Dolly Parton sings: “I will always love you. Captain Kirk tells his crew in Star Trek “to boldly go where no man has gone before.”
Steven Pinker, an op-ed contributor to the New York Times, quotes these classic American refrains as the broken rules of grammar which Chief Justice John Roberts “corrected” in giving Obama his oath of office. He titles the piece 'Oaf ofOffice”
“Split infinitives are bad. “ “You're not supposed to stick an adverb between the Subject and the Verb. Those, presumably, are the rules.
Instead of the traditional words “I solemnly swear that I will faithfully execute the office of president of the United States,” `Faithfully' appears between the helping verb `will' and thebasic verb, `execue'. Chief Justice John Robertsevidently disapproved. He tried to make Obama say: “I will solemnly swear that I will execute the office of the president of the United States faithfully.” Obama knew the traditional words. He stopped and flashed a rock star smile at Chief Justice Roberts whom he'd voted against in the Senate, and waited to give Roberts the chance to correct his feckless `correction'.. It was a little power-dance and ended up in having to be repeated the next day in the White House .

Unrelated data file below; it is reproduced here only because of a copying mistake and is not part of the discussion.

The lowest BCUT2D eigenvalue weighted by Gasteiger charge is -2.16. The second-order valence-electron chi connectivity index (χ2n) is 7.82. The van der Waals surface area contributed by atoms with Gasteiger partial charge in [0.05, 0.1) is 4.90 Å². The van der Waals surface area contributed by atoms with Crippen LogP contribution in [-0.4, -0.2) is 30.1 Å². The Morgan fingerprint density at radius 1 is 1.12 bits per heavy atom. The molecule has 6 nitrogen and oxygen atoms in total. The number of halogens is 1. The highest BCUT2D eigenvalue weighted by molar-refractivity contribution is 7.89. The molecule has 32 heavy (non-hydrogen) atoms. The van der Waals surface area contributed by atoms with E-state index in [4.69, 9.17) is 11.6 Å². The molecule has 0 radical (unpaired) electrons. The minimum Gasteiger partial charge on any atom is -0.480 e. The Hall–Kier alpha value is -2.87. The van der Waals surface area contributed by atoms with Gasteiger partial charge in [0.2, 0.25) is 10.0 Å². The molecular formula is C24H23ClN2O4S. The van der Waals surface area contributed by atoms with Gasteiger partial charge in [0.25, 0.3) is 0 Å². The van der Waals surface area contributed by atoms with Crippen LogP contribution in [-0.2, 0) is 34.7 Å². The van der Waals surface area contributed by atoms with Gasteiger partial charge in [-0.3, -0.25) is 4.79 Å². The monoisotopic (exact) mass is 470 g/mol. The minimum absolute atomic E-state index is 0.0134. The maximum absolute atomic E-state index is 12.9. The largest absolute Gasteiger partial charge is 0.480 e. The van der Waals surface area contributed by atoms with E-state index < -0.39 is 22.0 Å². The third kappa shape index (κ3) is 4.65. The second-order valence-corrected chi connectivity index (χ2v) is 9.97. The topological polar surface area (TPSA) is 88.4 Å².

The old rules on where and when not to stick adverbs are based on Latin Grammar, The Council of English Teachers dumped these rules in the 1960s, an act which made sense but led to virtual disappearance of teaching grammar in the schools. Such good intentions led to the present cliché in thinking about grammar.
Now Sticklers are considered Grammar Nazis. Ninety-nine and nine tenths per cent of us are Grammar Ignorami. The other One Tenth are writers and singers.
The trouble comes because English is not an inflected language. We do not have one-word infinitives like Indo-European and Romance languages. `To love,' in English is two words; the infinitive in Latin is one word. In English we use `helping verbs to show time, condition, voice and mood. When we say “will go ” “shall see”, “would like”, `could have (sex), `is putting” “are fooling” `may be drooling”, `might burst' and `have done (it)' we know what we mean.
According to Sticklers,: You're not supposed to stick an adverb between the Subject and Verb, Dolly Parton should have sung: “I will love you always”. Captain Kirk should have told his crew “ to go boldly where no man has gone before,” because you're not supposed to split an infinitive. But anybody who knows anything, gets it: these lines would have wrecked the Hesperus if we followed these rules.
“Language pedants hew to an oral tradition of shibboleths that have no basis in logic or style,” says Steven Pinker. Such rules have been disputed by every `thoughtful usage manual' and been defied by great writers for centuries”.
Sure, he's right. But ignorami don't know why he's right.
Since rule-breakers are more numerous and popular than great writers and great readers, try this exercise.
Write down five examples of great writers' and singers' lines which split an infinitive. Find five adverbs or adjectives which interrupt subject and verb to advantage.
2. Make up your own five examples of great writing or song-writing breaking the same rules.
HAVE FUN. BE AS SMART AS OBAMA